* As a note, the headline reported homeowner and rental vacancies can be misleading as they both understate total vacancy. The way these numbers are reported: if census can’t categorize if a vacant unit is for rent or own, that unit will be left out of the data. i.e these numbers exclude units that are held off market or seasonal vacant. For this reason I focus on total vacancy for a big picture (construction activities). Then only drill down to homeowner vs rental vacancy when I evaluate rent vs own type of decisions.

Tuesday, September 9, 2014

Staying Patient on Title Insurers

2014 has been a tough year for title insurance stocks (as it has been for many mortgage stocks in general) as the group lagged the broader market. However, I believe that title insurers remain the best way to get exposure to housing recovery.

A 30 second thesis on the industry

·         Good industry structure and pricing power. The top 4 players have over 80% of market share. Customers are essentially captive because banks require title insurance for mortgage transactions.
·         Volumes are near historical troughs. Even without any boosts from household formation or homeownership rates, insurance premiums can go up from housing churn and more relaxed lending standards.
·         Expense restructuring. Title insurers had to control expenses through the latest cycles, as well as meet demands from activist investors. Operations are more efficient post-crisis and margins are poised to increase with any volume uptick due to high fixed cost.

Industry Characteristics

·         Product.  Title insurance is generally required by lenders whenever one purchases or refinances a property. Premiums are some percentage of loan amount or property value, with purchases generating higher premiums than refinances. The mortgage industry does not expect much growth in refinance volumes going forward, meaning purchase mortgage volumes will be the biggest driver in the coming years.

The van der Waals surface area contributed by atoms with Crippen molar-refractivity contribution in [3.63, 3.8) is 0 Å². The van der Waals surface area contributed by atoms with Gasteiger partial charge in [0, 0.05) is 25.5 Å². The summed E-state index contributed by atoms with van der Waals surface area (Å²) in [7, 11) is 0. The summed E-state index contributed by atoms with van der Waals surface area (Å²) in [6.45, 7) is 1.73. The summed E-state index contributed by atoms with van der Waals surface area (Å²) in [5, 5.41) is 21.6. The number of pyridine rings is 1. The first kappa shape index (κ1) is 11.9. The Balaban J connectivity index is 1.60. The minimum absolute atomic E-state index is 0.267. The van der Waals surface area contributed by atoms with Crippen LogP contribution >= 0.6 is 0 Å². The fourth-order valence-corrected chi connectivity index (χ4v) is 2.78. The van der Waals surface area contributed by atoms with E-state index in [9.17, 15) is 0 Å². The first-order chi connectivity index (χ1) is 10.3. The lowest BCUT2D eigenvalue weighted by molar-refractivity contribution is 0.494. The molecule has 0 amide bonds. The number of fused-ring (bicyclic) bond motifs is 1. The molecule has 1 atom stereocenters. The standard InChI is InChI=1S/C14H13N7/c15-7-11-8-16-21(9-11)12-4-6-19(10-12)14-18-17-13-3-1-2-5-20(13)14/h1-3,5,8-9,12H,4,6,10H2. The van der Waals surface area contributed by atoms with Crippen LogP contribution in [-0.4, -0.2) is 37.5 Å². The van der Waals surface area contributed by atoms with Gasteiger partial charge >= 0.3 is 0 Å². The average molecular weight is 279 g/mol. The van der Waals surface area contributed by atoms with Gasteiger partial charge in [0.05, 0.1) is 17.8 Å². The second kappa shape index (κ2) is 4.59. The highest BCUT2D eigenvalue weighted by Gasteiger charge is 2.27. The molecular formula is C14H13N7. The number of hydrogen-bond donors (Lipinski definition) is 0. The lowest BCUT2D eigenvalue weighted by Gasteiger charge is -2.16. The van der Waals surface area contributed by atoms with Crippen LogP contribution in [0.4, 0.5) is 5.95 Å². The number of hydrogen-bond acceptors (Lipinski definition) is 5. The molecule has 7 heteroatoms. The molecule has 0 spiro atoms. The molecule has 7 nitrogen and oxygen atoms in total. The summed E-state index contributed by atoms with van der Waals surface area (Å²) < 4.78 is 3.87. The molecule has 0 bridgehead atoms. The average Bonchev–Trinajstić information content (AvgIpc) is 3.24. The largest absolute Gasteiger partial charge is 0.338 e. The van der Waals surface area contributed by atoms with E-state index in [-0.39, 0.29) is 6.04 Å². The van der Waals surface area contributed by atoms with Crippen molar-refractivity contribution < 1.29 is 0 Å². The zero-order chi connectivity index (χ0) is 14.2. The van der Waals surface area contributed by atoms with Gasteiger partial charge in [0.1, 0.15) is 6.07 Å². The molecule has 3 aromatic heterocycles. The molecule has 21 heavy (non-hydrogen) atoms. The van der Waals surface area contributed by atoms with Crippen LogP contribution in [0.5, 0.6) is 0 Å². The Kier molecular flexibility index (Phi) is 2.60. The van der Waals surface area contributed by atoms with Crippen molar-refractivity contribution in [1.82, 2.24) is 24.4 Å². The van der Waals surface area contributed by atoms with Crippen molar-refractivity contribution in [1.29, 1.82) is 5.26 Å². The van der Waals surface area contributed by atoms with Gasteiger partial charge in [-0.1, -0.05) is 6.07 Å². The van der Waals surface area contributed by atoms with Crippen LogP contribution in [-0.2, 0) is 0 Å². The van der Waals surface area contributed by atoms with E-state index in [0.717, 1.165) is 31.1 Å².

·         Players. Top players are Fidelity National Financial (FNF), First American Financial (FAF), Stewart Information Services (STC), and Old Republic (ORI). These 4 traditionally have 80-90% of the market.

·         Pricing. Pricing is regulated by the states and there is very little price competition. As opposed to true pricing power where firms can get away with price hikes, I would say the industry enjoys stable pricing that is very much fixed across the market. The firms also has upside from home price appreciation (remember premiums are a percentage of loan/property amount).

·         Value add. Title insurers are closer to labor intensive service companies than true “insurance” risk pools. “Insurance” in the typical sense of the word is about protecting against future losses yet to incur. However, title insurer actually guard against historical events that ALREADY occurred. As such title insurers can actually minimize losses by just doing a better job upfront (more thorough title search for example).